Interviews by NameOral Histories
An engineer doing survey work at Parkland Memorial Hospital in 1963, Lacy observed the Kennedy motorcade. Several of his conservative coworkers clapped when they learned of the assassination. Recorded January 24, 2013.
President of the Dallas Textile Club in 1963, Ladd saw the Kennedy motorcade on Main Street. He was acquainted with both Abraham Zapruder and George de Mohrenschildt. Recorded September 21, 2012.
Joe F. Laird, Jr.
A Dallas Morning News photographer from 1953 to 1996, Laird photographed the Kennedy motorcade at the corner of Main and Harwood Streets. On that Friday and Sunday, Laird covered the scene at Parkland Memorial Hospital. Recorded September 8, 2011.
A former graduate student at the University of North Texas, Lambert spent two years compiling and producing a feature-length documentary on the history of Dealey Plaza, the Kennedy assassination, and The Sixth Floor Museum. His interest in the assassination was initially inspired by Oliver Stone's 1991 film JFK. Recorded August 23, 2005.
A native Dallasite, Laminack was working as a secretary on Commerce Street in 1963. She observed the Kennedy motorcade with coworkers on Main Street. Recorded February 12, 2013.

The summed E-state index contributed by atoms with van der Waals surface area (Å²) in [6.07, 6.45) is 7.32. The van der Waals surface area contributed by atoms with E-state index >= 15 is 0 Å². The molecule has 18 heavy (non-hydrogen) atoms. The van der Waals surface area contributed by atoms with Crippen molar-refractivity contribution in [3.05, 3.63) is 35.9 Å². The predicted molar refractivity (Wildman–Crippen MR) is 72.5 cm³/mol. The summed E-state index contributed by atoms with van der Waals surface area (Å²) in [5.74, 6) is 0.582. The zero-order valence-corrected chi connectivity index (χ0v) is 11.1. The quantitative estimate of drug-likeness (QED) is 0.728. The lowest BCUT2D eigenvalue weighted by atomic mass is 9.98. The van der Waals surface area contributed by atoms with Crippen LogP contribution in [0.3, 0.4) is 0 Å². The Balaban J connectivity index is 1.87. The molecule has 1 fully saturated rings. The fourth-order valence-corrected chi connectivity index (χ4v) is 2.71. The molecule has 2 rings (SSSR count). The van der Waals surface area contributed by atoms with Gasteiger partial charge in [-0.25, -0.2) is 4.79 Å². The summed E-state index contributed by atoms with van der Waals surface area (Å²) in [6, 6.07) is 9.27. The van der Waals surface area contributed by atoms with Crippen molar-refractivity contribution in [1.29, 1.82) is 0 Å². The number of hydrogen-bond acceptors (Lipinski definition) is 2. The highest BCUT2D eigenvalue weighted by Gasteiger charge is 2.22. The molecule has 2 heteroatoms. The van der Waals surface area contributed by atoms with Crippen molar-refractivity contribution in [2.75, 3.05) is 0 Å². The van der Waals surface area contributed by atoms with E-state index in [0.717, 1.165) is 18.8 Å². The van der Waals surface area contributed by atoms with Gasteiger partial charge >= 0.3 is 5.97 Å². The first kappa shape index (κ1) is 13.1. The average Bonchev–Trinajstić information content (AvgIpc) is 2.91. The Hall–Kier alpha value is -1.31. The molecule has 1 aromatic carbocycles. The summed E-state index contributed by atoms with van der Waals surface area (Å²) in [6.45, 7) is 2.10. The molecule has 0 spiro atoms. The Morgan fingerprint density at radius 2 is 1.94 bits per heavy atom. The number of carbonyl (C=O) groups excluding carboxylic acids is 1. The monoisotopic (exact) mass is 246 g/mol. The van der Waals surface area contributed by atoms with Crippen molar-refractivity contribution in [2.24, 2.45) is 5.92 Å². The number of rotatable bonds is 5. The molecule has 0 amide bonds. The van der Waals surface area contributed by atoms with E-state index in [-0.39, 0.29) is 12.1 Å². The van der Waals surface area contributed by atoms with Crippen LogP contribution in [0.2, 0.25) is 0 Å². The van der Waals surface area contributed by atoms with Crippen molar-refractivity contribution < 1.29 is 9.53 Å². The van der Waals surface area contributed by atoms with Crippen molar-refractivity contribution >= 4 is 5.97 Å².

Landon was a seventh grader at John J. Pershing Elementary in Dallas in 1963. He was with his classmate Fred Ruby, the nephew of Jack Ruby, on Sunday, November 24. Recorded March 22, 2010.
Assistant administrator for professional services at Parkland Memorial Hospital in 1963, Landregan was heavily involved in hospital activities during the treatment of Kennedy, Connally, and Oswald. He was briefly in Trauma Room One, worked with Secret Service and officials, and later witnessed Oswald's autopsy, all while supervising public relations throughout the weekend. Recorded September 10, 2002, and August 26, 2013.
Longtime coach of the Dallas Cowboys football team, Landry recalled the infamous game the Cowboys were forced to play against the Cleveland Browns shortly after the assassination on Sunday, November 24, 1963. Recorded April 18, 1995.
The owner of Lane Container Company in Dallas, Lane was hired by the Dallas County Historical Foundation in 1988 to produce hundreds of replica schoolbook boxes for the two recreated evidentiary areas in The Sixth Floor exhibit. Recorded June 26, 2009.
A founding member of the Dallas Theater Center, Latimer saw President Kennedy's motorcade on November 22, 1963. Latimer later played the title character in the theater center's 1974 production, Jack Ruby, All-American Boy. Recorded April 9, 2012.
Lavin is an award-winning folksinger and songwriter based in New York who has recorded more than twenty solo albums since 1981. After visiting The Sixth Floor Museum at Dealey Plaza, she was inspired to write and record the song, "The Sixth Floor," which appeared on her album Please Don't Make Me Too Happy (1995). Recorded August 7, 2013.